Stigma is a strange thing—the very attributes that can result in stigma for some, may not be nearly as damaging to others. A new study entitled “How stigmatized are dismissed chief executives? The role of character questioning causal accounts and executive capital in dismissed CEO re‐employment” by Donald J. Schepker and Vincent L. Barker III seeks to explore why. Specifically, in the wake of a potentially stigmatizing event, both extant literature and the corporate spheres take for granted that the dismissed CEOs will be unable to obtain comparable employment. However, this is not always true, and this anomaly inspired Donald Schepker focus his dissertation on understanding why. He stated, “this study was motivated by reading descriptions in popular press of it being nearly impossible for fired CEOs to regain employment and these sentiments were echoed in academic research on stigma; however, there were a number of examples of executive overcoming dismissal to get a second chance (e.g. Joseph Galli, Mark Hurd, Steve Heyer). Research had never really explored what enabled some CEOs to get a second chance after failure, yet it seemed obvious to us that those who do receive the opportunity were not chosen at random.”
In their paper, the authors proposed that if arbiters cite the CEOs character as the reason for dismissal, the chances of re-employment are slim. In this case, a CEO of questionable character is one who lacked moral discipline, and or used his position for personal gain at the expense of shareholders. They also proposed that the CEOs who are able to dodge the unemployment (or underemployment) bullet, are the ones who can use their good reputation and solid social capital as a shield.
The authors found that questionable character does not block a CEO’s chances for future employment. What does, is the CEO violating his or her fiduciary duties. As for having a good reputation (measured through inclusion in Institutional Investor Magazine’s Best CEOs list), it increases the CEO’s chances of reemployment—but, that’s only when the CEO’s character was not called into question in the first place. If the CEO is thought to have questionable character, then indicators of good reputation negatively impacts re-employment.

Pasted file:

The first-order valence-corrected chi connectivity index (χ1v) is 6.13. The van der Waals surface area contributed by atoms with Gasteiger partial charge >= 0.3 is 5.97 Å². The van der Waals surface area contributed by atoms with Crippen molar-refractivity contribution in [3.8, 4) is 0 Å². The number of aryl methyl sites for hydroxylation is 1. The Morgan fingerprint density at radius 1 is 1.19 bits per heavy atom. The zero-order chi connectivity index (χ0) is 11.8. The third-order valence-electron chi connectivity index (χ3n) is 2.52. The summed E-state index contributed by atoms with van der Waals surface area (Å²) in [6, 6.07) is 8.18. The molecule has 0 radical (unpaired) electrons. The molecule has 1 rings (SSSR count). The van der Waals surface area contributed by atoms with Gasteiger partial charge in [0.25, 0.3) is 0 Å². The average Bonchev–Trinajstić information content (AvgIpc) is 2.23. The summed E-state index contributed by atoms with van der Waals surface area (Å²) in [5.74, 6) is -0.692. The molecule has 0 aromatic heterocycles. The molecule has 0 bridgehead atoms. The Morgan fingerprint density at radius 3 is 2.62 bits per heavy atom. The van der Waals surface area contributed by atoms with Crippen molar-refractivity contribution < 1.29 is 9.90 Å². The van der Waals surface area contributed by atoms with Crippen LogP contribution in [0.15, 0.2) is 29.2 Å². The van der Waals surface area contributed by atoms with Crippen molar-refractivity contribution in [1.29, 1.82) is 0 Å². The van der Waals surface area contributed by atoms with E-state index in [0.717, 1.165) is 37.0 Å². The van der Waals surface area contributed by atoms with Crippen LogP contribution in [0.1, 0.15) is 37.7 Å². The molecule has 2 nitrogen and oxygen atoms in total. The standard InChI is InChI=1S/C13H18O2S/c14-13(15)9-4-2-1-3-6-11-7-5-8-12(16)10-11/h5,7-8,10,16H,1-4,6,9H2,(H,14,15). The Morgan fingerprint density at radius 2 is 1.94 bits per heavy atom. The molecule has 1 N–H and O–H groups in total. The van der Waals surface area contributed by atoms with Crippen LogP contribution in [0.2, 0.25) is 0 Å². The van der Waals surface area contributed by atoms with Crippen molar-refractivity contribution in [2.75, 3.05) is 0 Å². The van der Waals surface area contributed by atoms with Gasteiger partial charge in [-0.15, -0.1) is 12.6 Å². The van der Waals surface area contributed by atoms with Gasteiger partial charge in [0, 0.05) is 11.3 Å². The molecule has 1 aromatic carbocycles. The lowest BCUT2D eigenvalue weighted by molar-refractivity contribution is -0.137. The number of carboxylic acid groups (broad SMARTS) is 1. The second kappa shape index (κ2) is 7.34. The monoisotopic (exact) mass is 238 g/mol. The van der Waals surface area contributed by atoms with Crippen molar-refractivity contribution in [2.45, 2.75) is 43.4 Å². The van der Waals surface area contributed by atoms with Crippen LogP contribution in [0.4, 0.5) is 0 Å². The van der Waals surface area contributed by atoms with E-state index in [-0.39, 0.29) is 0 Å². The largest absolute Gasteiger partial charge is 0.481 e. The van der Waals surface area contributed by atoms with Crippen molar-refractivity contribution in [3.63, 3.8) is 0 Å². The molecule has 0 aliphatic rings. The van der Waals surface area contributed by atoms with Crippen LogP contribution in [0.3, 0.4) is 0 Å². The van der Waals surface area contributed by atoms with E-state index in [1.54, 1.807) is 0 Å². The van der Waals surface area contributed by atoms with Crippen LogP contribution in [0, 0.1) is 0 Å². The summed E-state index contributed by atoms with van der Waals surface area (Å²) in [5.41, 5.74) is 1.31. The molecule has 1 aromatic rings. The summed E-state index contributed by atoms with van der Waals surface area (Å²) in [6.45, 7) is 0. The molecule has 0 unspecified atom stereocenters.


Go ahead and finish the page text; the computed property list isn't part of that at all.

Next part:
I found the findings related to social capital (measured by elite education), to be most interesting. It turns out that access to elite networks really comes in handy when arbiters are concerned about the CEOs character. At that point, the social network steps in to help the CEO to find new employment. However, if the CEOs character was notthe primary reason for the dismissal, then, “elite education decreases the likelihood of regaining CEO employment”. Wait a minute! Am I hearing that being a part of an elite networks is primarily beneficial to CEO’s who are believed to questionable character, but has the opposite effect if bad character is not an issue? This raises all kinds of questions and potentially exposes an area that is ripe for future research. Why are elite social networks not willing to vouch for a CEO whose character is not under attack? To what extent are members of these networks concerned about stigma by association? If this is a concern, why are they not instead distancing themselves from tainted CEOs?
I asked Donald Schepker about this finding, and he had this to say, “on net, we would expect social capital to improve the executive’s likelihood of regaining a CEO position. As such, this finding was initially surprising; however, it also makes some sense in that the asset value of social capital via elite education was likely unrealized while the CEO was employed. That is, the benefits of social capital were not realized. In the end, social capital may not be able to serve as a signal to hiring firms when performance was an issue because its value may not be appropriated.” Food for thought.
Overall, this paper makes a much needed contribution to the social evaluations literature by exploring how negative and social evaluations interacts, highlighting when positive evaluations can counter negative ones such as stigma.